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Some things can only be remembered linearly, while others always seem to be recalled spatially, as though they are happening all at once, all over again.
Like the smattering of freckles of June’s face, he thinks.
The spaces between her eyes are too wide, as wide as the galaxy, sprinkled violently with stars the color of paprika. Crap, he thinks—he’s becoming a poet.
He digs his worn feet into the sidewalk with trepidation and deliberation. These old lime green Converse are from years ago, when that stupid summer camp forced all the counselors to buy these shoes. The hell? What was it with conformity anyway? And lime green? Such a worn out, adolescent choice.
As he passes by the familiar walls he absently runs his fingers along the concrete so that the roughness rubs his skin just enough to hurt a little. It terrifies him that the sky has become a derivative shade of the wall, which draws its color from the sidewalk. This box of gray is all that he has left.

“There’s so much more to life!” he had screamed in the rain. It ran down on either side of his nose, down his shirt, through his legs, and he thought he was being so filmic, so photogenic, so original and so alive—
She stared at him with those buggy blue eyes with the white flecks that looked like butterfly eggs, not saying anything—
“God, all my potential, don’t you understand? Eff it all, don’t you understand? It’s like…like…June did you guys read that story yet? Mrs. Johnson always teaches it”—
His chest was heaving up and down and her eyes were wide—
He didn’t know what he was talking about—
“And the man, the bald one, you know, he talks about how his society is containing his soul and he wants to use it all, it’s such a beautiful statement…June, don’t you know about it? God, June, you’re so stupid”—
“And what happened to him?”—
“Well, he committed suicide I think”—
In the breach of silence that followed she dropped those fateful words like clear pebbles on the ground, so distinct, so broken, so discordantly beautiful—
“I think we should go home now.”
Oh, those seven words, seven deadly sins!—Go home? Go home? He could have slapped her right then if her lower lip hadn’t trembled, if her blue eyes hadn’t bugged out just a little bit more—
He tilted his face up to the rain and let it soak into his being just a little bit more—
He wanted the water to frame his edges, give his existence a touch of definition—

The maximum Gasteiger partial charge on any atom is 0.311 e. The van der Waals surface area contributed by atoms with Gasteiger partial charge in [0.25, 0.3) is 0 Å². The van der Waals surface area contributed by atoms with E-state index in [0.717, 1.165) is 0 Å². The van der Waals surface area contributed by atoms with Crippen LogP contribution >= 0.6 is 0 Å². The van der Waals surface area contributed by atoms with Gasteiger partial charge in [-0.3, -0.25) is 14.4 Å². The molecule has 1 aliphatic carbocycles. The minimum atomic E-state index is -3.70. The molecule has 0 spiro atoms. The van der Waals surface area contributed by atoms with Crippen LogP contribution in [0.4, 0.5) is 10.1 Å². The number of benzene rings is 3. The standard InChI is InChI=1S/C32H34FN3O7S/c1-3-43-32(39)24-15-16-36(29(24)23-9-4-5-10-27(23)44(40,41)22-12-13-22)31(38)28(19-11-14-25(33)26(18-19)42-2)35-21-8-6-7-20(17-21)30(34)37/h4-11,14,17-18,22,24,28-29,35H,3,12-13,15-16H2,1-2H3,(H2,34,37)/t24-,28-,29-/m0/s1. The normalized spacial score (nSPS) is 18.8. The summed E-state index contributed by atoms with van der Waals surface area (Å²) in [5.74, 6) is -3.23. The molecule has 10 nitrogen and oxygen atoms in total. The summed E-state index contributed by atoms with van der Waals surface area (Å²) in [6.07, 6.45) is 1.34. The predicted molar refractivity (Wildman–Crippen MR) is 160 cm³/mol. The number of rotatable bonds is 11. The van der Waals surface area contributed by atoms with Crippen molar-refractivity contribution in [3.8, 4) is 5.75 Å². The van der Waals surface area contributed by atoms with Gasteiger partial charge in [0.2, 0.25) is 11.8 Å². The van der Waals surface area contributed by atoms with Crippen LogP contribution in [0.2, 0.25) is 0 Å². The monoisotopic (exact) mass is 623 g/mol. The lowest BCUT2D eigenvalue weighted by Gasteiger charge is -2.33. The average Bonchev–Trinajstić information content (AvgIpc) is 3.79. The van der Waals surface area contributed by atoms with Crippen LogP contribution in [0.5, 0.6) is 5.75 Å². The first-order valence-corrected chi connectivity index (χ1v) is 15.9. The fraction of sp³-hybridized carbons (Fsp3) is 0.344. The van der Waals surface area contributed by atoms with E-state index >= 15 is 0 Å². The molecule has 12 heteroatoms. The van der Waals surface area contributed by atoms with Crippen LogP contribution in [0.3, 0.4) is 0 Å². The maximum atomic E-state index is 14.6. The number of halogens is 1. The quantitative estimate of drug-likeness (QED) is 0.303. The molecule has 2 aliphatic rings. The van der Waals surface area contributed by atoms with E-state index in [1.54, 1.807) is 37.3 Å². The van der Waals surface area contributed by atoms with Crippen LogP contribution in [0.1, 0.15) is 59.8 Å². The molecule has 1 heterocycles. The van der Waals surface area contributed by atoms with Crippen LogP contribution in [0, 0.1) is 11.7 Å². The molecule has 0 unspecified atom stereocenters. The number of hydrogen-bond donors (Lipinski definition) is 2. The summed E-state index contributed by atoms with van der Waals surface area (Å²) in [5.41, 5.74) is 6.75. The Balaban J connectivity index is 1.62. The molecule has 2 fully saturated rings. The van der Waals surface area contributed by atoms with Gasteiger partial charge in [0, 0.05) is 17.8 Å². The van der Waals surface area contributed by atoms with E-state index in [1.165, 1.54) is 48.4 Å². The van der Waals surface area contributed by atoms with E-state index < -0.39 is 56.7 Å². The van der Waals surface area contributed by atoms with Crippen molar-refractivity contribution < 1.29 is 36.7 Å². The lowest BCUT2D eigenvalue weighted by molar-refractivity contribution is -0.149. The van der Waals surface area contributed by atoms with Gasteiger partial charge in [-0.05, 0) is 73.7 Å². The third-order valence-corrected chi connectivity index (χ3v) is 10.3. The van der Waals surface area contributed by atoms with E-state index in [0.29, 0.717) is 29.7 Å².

He had once acted out a deer in charades, but he hadn’t expected those two swift and glaring orbs to reach out of the grayness all at once and all together—
It felt, he remembers now, a bit like implosion.

The procession is on Tuesday and Mom picks out a good garb for Ennis. She gets it especially tailored for those broad shoulders; so manly, so stiff and stubborn, like masts in the storm.
“Be strong, darling,” she tells him in his room, but they both know that any words between them are always more for her than for him.
In the back rows of the pews he laces up his green Converses and tucks the black Oxfords into a Bible slot. He looks straight ahead and feels the crucifixion of his heart inside. The guilt rises like a living mop of swamp water and embraces him in horribly caustic arms.
They didn’t even love her that much. They had pushed all of their broken glass aspirations onto his broad shoulders. She was just an accident, a butterfly born out of gray confusion, too beautiful and sweet for her own good; a strawberry sundae in a family of one-scoop vanilla cups.
Serves her right, he’s sure they’re thinking. What was she doing, loving them? Who the hell gave her the right to love them back? He grips the pew in front of him with great intensity.
A grizzly man with the breath of a sewage pipe finds him afterwards, says “Ennis, my boy, you tried your best God blessyouGodlovesyouverymuch”—
Aunt Verona with her fire truck red lipstick eats him with her words because he’s “been such a good brotherwhatabeautifulbrotheryou’vebeen”—
And Mom and Dad just hold each others hands, they don’t cry, Dad smoothes Ennis’ hair and says nothing, just chews on the concrete sky with his gray, distant eyes.




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